Viareggio is the southernmost Italian Riviera resort on Italy's Mediterranean coast and the largest beach town in Tuscany. Liberty-style buildings housing shops, cafes, and seafood restaurants line its promenade, and there are several good Liberty-style villas, including one built by Puccini, in town.
Although Viareggio was at its peak as a resort in the early to mid-1900s, it's still a top Tuscan town for beaches, seafood, and nightlife. It's also known for holding one of Italy's top carnevale, or mardi gras, festivals.
Attractions in Viareggio
- Beaches: The coast is lined with sandy beaches, most part of privately owned facilities although there is a free beach area in the south part of the city. For a price at the private beach establishments, you get a beach chair and umbrella and use of facilities like changing rooms and restrooms. Most facilities have a snack bar too. The sea is usually calm and good for swimming.
- Promenade: A long seafront promenade lined with shops, cafes, and restaurants runs between the beach and town. The south end has Liberty-style architecture. The promenade is the place to see and be seen, especially during the evening passeggiata.
- Pineta di Ponente: The large pinewood park, just two blocks from the beach, is a good place for walking and escaping the sun.
- Piazza Shelley: One of the town squares is named for English Romantic poet Percy Bysshe Shelley. It's a pretty green space with benches and a bust of Shelley, who drowned off the coast near Viareggio in 1922.
- Villa Paolina: Located near Piazza Shelley, this villa was commissioned by Napoleon's sister in 1822.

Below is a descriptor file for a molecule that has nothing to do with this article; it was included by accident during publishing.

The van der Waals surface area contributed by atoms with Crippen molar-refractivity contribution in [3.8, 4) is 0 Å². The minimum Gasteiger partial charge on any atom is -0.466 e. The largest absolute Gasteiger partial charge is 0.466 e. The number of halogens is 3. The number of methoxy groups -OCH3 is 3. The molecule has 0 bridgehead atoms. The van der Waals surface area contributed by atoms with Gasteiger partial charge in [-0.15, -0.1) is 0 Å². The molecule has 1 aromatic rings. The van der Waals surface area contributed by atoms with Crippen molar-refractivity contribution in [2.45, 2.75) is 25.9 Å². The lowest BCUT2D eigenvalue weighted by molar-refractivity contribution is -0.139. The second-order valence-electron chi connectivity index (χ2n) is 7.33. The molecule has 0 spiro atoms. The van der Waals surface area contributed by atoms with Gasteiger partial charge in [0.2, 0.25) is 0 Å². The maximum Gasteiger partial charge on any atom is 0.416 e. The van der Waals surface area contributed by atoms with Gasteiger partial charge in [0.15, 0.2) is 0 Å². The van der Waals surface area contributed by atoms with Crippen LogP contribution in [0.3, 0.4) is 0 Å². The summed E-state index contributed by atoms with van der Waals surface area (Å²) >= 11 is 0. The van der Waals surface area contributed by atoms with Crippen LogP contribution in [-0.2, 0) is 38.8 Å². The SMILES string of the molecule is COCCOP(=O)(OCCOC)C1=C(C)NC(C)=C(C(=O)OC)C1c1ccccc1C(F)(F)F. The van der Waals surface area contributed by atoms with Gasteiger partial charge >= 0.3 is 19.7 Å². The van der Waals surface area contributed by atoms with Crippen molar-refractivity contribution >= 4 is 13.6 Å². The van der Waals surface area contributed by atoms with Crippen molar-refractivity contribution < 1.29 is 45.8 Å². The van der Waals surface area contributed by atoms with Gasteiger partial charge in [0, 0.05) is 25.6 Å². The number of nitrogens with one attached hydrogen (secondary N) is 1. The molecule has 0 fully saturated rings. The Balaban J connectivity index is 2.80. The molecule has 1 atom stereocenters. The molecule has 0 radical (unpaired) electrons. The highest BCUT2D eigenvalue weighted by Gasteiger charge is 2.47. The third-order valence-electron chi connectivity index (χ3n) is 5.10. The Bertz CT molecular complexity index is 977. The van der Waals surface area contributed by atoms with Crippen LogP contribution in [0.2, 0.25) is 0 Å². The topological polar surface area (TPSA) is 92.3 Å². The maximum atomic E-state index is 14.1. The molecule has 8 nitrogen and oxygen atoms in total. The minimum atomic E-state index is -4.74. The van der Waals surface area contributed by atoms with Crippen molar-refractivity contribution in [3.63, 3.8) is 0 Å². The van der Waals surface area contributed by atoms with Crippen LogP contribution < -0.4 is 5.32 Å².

- Villa Amore: Located on the main street along the sea, this villa was the first of several Liberty-style villas that were built in the countryside in the early 1900s where Viareggio later developed around them.
- Villino Flore: One of the best examples of Liberty style, this villa was built in 1912.
- Villa Puccini: The composer's last villa, is on Via Belluomini, around the corner from Grand Hotel Principe del Piemonte.
- Museo Cittadella del Carnevale: The Carnival Citadel Museum has an exhibition of floats, masks, carnival postcards, and other memorabilia related to carnevale.
Carnevale in Viareggio
Viareggio holds one of the largest and most celebrated carnival festivals in Italy, drawing more than a million people each year. The famous parade features wildly elaborate floats, many of which are timely commentaries on current political or societal issues.
The parade runs along the seafront promenade and is usually held the three Sundays before carnevale, the day of carnevale (Shrove Tuesday), and the Sunday following. Admission is charged for the parades. Theater, music, masked balls, and other events are held during the carnival season, too. There's even a carnival museum in town.
Where to Stay and Eat
Many hotels are found near the beach and some have rooms with sea views or private beaches. Villa Tina was one of the first Liberty style buildings in Viareggio and the 3-star hotel still has period furniture and decor. Grand Hotel Principe del Piemonte, dating from 1922, is one of the historic hotels and is reminiscent of Viareggio's heyday. Il Principino, on the seafront across the street, was Viareggio's first beach resort built in 1938.
There's a small fishing port in Viareggio and you can expect good seafood made with fresh fish at most restaurants, especially those near the port area.
How to Get There
Viareggio is on Italy's west coast in the area of Tuscany known as the Versilia Coast. It's about 20 kilometers north of Pisa and 30 kilometers west of Lucca.
Fortunately, Viareggio is also on the rail line that runs along the coast between Genoa and Rome, which makes it relatively easy to get to by public transit. Alternatively, it's just off the A12 autostrada (toll road) that runs along the coast from the French border. Free parking is available outside the center or there are many paid parking places in town. However, the closest airport is Pisa, about 15 miles away.